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Eat an avocado a day to lower cholesterol

Nutrition is an essential part of good health, and a varied diet can contribute to well-being and quality of life. Avocados can be part of a healthy diet and provide beneficial nutrients. A new study has found that eating an avocado every day doesn’t contribute to weight gain, may lower bad cholesterol and improve diet quality.

Food trends and the latest diets are always changing and it can be difficult to keep up. Some experts are now focusing their research on the health benefits of certain foods. One of these foods is the avocado. A recent study published in the Journal of the American Heart Association evaluated the effects of eating an avocado daily compared to a usual diet. Although the researchers didn’t find much of a difference between the control group and the intervention group, they did find that participants who ate an avocado a day had lower bad cholesterol levels and improved the quality of their diet.

Cholesterol and the nutritional value of avocados

Cholesterol can come from food, but the body also makes it on its own. There are two main types of cholesterol: low-density lipoproteins (LDL) and high-density lipoproteins (HDL). Keeping cholesterol, especially LDL (sometimes referred to as “bad” cholesterol), below a certain level is essential to prevent health problems such as stroke or coronary heart disease. In fact, blood cholesterol and heart health are linked.
Studies show convincingly that blood cholesterol levels are important for heart health. High levels are a significant risk factor for cardiovascular disease, including cerebrovascular disease and coronary artery disease.

Research continues into what factors affect cholesterol levels and how people can make dietary changes to keep their cholesterol levels at healthy levels and improve their overall diet. One of the areas of interest is the impact of certain foods on health. For example, eating avocados can help maintain healthy cholesterol levels. Avocados also contain several helpful vitamins, like vitamins C and K, and are a good source of fiber.

The benefits of an avocado a day

The study in question was a randomized trial and looked at the health benefits of eating an avocado every day for six months. Researchers wanted to see if eating one avocado a day helped people reduce visceral obesity in participants with a large waist circumference (“a waist circumference of ≥ 90 cm for women and ≥ 100 cm for men”).
They also looked at the impact on several other health outcomes, including cholesterol levels, body weight, body mass index, and health-related quality of life.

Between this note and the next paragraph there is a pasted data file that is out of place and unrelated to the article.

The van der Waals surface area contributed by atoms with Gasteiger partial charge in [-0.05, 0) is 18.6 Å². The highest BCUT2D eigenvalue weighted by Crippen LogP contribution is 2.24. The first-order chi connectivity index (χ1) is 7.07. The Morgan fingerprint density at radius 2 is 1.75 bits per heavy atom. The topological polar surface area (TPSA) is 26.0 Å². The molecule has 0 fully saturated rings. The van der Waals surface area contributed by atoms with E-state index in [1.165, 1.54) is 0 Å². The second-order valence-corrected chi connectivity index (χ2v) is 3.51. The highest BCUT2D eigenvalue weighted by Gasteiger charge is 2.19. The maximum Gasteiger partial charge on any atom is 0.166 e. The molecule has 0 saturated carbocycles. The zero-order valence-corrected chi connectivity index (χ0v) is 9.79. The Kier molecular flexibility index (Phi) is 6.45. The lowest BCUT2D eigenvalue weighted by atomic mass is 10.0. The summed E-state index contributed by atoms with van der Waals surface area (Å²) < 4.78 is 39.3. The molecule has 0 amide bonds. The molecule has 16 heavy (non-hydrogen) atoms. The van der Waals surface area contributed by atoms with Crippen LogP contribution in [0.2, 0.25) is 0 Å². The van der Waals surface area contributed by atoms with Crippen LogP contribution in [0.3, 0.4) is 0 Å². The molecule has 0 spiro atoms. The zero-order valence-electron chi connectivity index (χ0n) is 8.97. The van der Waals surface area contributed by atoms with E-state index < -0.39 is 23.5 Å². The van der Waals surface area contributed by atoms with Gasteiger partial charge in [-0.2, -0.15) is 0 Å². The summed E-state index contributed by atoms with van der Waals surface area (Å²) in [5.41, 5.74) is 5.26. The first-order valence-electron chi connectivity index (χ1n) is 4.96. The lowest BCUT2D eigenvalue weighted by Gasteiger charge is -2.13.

To be included in the study, participants had to have a large waist size and regular consumption of two or fewer avocados per month. The intervention group (505 participants) ate one avocado daily, while the control group (503 participants) continued their usual diet. Researchers collected food intake data at baseline, then at 8, 16 and 26 weeks, and used MRI scans to examine levels of visceral adipose tissue. That is, the body fat that covers the abdominal organs.
The researchers found that there weren’t many significant differences between the control and intervention groups. The exception was cholesterol levels. The intervention group had lower total cholesterol levels and lower “bad” cholesterol levels.

There were also minor differences in diet between the two groups, with the intervention group performing better on the Healthy Eating Index. The intervention group ate more fiber and fat and less carbohydrate and protein. Additionally, the researchers found no significant differences between the groups in weight gain, suggesting that eating one avocado daily does not contribute to weight gain.

The study found that simply adding a “healthy food” in terms of fats and nutrients, in this case an avocado, to one’s diet did not result in clinical benefits. However, there were no negative effects, and it was associated with one benefit, an improvement in overall diet quality.

Limits and future prospects

This study had certain limitations. For example, the researchers did not collect data on the participants’ medication. Then the participants were only followed for six months, and a longer period could have yielded different results, particularly in relation to visceral adipose tissue. The important message of the study is that focusing on a single food is not a substitute for an overall healthy diet. Aside from a modest cholesterol benefit, however, anything that encourages people to consume more fruits and vegetables as part of an overall balanced diet is welcome.

* Presse Santé strives to convey health knowledge in a language accessible to all. In NO CASE can the information given replace the advice of a doctor.

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